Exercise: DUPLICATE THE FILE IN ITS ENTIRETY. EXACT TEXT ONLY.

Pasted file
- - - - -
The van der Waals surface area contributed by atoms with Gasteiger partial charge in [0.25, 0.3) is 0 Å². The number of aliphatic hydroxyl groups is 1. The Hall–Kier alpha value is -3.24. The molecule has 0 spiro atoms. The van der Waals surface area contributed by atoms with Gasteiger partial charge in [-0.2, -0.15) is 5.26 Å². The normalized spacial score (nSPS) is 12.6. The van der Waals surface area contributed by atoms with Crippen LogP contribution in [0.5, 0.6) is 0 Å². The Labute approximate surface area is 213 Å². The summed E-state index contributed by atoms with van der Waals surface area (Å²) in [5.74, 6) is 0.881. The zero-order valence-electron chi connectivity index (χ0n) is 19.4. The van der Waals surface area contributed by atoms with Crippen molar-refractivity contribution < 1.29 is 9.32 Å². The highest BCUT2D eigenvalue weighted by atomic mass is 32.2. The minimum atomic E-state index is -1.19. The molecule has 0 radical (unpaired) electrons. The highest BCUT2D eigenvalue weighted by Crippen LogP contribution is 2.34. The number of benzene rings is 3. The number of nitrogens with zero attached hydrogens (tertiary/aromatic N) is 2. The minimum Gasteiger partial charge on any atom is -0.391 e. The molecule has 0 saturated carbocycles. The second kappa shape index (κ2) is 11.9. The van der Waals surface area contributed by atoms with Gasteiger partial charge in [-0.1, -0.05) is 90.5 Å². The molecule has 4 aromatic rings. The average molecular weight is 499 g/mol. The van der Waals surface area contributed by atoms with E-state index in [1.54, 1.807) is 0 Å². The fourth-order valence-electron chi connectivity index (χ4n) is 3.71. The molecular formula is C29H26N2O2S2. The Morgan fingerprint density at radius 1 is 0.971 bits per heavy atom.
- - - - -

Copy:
The van der Waals surface area contributed by atoms with Gasteiger partial charge in [0.25, 0.3) is 0 Å². The number of aliphatic hydroxyl groups is 1. The Hall–Kier alpha value is -3.24. The molecule has 0 spiro atoms. The van der Waals surface area contributed by atoms with Gasteiger partial charge in [-0.2, -0.15) is 5.26 Å². The normalized spacial score (nSPS) is 12.6. The van der Waals surface area contributed by atoms with Crippen LogP contribution in [0.5, 0.6) is 0 Å². The Labute approximate surface area is 213 Å². The summed E-state index contributed by atoms with van der Waals surface area (Å²) in [5.74, 6) is 0.881. The zero-order valence-electron chi connectivity index (χ0n) is 19.4. The van der Waals surface area contributed by atoms with Crippen molar-refractivity contribution < 1.29 is 9.32 Å². The highest BCUT2D eigenvalue weighted by atomic mass is 32.2. The minimum atomic E-state index is -1.19. The molecule has 0 radical (unpaired) electrons. The highest BCUT2D eigenvalue weighted by Crippen LogP contribution is 2.34. The number of benzene rings is 3. The number of nitrogens with zero attached hydrogens (tertiary/aromatic N) is 2. The minimum Gasteiger partial charge on any atom is -0.391 e. The molecule has 0 saturated carbocycles. The second kappa shape index (κ2) is 11.9. The van der Waals surface area contributed by atoms with Gasteiger partial charge in [-0.1, -0.05) is 90.5 Å². The molecule has 4 aromatic rings. The average molecular weight is 499 g/mol. The van der Waals surface area contributed by atoms with E-state index in [1.54, 1.807) is 0 Å². The fourth-order valence-electron chi connectivity index (χ4n) is 3.71. The molecular formula is C29H26N2O2S2. The Morgan fingerprint density at radius 1 is 0.971 bits per heavy atom.